Tennessee constitutional convention delegates met in Knoxville in January 1796 to write a constitution for a new state. This was a requirement before Congress would grant statehood.
Many of the delegates were men whose names were later chosen for counties in the state. They included William Cocke, Andrew Jackson, Joseph McMinn, John McNairy, John Rhea, Archibald Roane, James Robertson, Daniel Smith, John Tipton, and James White.
The new state constitution was based on the U.S. one. It had both a Senate and House of Representatives. Any free male over 21 who owned at least 200 acres and had lived in the territory for three years could vote.
Thomas Jefferson described Tennessee’s new constitution as the “least imperfect and most republican” one of its time. And the constitution allowed free blacks who met the land and residency requirements to vote. (This changed with the adoption of a new state constitution in 1834. Members of the constitutional convention removed land ownership requirements, but insert the word “white” in defining who could vote. This took away suffrage from free blacks.) Women were also not allowed to vote.
The proposed constitution was sent to Philadelphia for Congress’s approval. But the constitutional convention also went ahead and authorized elections for governor and the legislature. John Sevier was chosen as governor without opposition.
The legislature met for the first time on May 28, 1796, even though Tennessee was not yet a state. It chose William Blount and William Cocke as Tennessee’s first U.S. senators. (At this time, senators were appointed by each state legislative body. It was not until 1913, when the Seventeenth Amendment was passed, that there was direct election of senators by voters.)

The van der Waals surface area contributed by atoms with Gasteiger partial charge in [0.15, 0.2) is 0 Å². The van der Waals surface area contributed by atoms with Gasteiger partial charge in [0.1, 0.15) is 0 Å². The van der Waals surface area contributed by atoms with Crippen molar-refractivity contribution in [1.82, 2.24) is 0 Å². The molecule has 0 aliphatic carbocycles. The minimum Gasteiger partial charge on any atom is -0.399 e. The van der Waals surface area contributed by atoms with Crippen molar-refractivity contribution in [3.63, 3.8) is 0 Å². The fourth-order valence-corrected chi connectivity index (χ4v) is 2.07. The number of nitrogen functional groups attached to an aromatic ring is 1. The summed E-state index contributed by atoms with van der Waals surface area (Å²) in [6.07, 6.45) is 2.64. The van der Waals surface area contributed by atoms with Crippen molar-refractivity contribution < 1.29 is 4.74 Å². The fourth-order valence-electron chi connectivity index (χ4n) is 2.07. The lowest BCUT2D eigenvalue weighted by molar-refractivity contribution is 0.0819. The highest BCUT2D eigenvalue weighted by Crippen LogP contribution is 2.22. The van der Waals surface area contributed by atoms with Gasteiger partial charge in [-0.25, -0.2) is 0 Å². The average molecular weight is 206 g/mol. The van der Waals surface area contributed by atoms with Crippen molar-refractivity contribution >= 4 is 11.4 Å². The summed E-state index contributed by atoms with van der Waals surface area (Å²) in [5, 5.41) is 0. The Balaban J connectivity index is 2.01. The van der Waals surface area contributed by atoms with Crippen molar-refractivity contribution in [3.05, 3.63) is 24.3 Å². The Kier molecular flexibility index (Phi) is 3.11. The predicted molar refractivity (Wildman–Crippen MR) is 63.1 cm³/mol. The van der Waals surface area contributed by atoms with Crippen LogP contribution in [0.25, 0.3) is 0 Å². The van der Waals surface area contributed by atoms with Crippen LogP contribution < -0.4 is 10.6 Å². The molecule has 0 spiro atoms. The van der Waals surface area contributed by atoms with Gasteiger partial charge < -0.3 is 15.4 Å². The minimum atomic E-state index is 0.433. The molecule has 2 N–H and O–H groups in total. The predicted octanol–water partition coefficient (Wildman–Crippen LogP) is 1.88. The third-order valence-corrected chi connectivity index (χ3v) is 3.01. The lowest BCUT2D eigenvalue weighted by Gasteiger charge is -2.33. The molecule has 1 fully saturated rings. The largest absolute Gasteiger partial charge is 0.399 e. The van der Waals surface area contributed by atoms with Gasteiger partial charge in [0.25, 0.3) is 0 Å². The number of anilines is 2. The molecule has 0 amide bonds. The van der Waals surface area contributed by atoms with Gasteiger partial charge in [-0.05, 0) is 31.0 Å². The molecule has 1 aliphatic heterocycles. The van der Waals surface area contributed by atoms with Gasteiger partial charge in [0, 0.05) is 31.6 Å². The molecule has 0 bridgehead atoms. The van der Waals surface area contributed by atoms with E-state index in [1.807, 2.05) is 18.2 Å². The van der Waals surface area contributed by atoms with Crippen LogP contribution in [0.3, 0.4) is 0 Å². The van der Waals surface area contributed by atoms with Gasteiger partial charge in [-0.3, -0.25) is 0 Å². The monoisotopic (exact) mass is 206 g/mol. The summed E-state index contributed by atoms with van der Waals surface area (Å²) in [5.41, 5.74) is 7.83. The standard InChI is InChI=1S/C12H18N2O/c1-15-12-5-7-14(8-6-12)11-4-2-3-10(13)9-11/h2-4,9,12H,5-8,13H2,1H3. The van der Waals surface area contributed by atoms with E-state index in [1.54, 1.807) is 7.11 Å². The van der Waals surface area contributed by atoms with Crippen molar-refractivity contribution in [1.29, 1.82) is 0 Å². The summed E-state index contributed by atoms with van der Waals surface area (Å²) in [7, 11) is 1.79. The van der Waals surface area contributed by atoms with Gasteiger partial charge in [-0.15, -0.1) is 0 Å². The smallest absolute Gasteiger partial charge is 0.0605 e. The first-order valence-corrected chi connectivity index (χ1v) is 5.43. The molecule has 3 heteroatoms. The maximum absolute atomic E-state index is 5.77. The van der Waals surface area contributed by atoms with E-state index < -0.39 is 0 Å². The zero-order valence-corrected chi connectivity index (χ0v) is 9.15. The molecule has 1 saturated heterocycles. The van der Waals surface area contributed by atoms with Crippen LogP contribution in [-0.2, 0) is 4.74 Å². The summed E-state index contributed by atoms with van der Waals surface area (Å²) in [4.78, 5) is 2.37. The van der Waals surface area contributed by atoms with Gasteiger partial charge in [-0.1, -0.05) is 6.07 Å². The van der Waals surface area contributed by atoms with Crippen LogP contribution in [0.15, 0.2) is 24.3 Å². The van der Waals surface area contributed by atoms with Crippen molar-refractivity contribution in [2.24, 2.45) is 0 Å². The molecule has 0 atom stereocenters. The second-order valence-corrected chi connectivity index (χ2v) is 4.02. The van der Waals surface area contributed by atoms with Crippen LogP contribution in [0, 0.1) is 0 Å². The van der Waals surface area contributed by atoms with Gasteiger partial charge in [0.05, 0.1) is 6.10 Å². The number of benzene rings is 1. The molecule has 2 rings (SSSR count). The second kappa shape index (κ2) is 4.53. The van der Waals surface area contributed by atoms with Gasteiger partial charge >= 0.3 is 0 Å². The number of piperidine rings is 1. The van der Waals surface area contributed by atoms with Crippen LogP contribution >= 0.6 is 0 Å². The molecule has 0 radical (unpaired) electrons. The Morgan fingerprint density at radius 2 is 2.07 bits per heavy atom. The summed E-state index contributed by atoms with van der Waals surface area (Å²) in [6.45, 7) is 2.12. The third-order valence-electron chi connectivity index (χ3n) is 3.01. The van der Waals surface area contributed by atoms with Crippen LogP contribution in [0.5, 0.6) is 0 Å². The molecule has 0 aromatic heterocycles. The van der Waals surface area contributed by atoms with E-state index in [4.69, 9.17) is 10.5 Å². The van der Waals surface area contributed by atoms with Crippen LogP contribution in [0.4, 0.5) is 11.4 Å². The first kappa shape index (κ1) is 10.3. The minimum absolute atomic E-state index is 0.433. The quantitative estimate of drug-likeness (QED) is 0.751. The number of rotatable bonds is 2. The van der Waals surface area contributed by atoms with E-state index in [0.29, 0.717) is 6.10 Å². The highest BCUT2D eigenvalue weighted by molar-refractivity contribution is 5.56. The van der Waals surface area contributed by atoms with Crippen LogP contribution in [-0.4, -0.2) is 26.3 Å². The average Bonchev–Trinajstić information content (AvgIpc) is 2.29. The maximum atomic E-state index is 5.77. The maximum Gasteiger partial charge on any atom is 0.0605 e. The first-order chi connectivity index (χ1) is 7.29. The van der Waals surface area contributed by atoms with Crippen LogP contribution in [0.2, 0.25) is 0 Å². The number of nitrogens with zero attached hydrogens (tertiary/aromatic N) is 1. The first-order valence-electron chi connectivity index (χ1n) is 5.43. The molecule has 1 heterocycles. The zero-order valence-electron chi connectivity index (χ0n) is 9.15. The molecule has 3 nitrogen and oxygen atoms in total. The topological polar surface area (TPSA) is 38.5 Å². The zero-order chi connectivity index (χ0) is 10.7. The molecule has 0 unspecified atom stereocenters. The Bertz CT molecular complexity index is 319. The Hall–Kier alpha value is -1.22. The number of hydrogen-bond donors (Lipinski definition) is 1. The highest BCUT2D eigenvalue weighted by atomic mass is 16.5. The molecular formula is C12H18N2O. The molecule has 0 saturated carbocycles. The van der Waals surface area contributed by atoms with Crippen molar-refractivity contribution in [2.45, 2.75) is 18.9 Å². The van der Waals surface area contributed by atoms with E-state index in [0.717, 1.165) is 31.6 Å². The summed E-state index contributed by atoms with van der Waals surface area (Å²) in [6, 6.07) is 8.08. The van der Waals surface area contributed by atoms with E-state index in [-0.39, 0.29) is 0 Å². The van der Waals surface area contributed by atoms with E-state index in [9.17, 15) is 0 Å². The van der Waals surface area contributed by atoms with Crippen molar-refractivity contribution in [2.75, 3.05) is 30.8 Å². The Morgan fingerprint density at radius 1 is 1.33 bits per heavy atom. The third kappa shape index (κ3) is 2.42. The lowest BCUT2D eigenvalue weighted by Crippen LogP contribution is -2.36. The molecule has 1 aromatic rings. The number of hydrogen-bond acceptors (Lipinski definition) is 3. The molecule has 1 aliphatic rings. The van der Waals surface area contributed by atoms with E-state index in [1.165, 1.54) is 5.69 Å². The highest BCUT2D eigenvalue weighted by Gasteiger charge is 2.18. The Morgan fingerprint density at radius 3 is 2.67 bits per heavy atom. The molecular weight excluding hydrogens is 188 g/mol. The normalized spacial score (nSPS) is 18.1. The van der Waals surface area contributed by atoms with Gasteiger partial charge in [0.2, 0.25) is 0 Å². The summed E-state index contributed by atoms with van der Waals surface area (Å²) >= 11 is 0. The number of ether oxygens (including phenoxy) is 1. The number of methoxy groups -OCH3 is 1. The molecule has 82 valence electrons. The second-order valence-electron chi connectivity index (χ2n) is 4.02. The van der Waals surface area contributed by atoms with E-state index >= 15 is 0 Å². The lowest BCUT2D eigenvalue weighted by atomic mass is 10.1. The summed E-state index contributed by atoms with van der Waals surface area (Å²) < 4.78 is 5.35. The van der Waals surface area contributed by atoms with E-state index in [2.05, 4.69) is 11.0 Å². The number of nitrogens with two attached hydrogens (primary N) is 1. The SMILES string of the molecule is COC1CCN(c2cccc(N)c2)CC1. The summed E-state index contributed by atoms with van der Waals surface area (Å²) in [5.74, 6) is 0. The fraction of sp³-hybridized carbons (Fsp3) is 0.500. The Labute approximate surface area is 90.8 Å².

President George Washington passed on the request for statehood to Congress, where it became embroiled in a political fight between the Federalists and Anti-Federalists.
A presidential election was coming up later that year. The Federalists knew that Tennesseans would more likely vote for Thomas Jefferson, an Anti-Federalist, and they didn’t want give more electoral votes to Jefferson. (As it turned out, even with Tennessee’s votes going to Jefferson, John Adams, a Federalist, won the election in 1796.)
To delay the process, Federalist congressmen objected to Tennessee‘s method of conducting the census and its election of a governor and legislature before Congress approved statehood. The bill passed the house, then ran into problems in the Senate as the Federalists ask for a new census—a request designed to keep Tennessee from participating in the fall presidential elections.
Finally, after a compromise between the House and Senate, Tennessee became the 16th state on June 1, 1796. Blount and Cocke took their senate seats as voters selected Andrew Jackson as the state’s only U.S. representative.
- Painting of John McNairy. This painting was made by John C. Grimes before 1837. Tennessee State Museum Collection, 1.842
- Painting of John Rhea. This painting was made by Stuart Gilbert and Joseph Bush in 1804. Tennessee State Museum Collection, 87.14
- Photo showing the home of James White. This house was originally built in 1796 in Knoxville. This photo was taken in 2006 by photographer Brian Stansberry. Wikimedia Foundation
- Portrait of Thomas Jefferson. This portrait was made by Rembrandt Peale in 1800. Wikimedia Foundation
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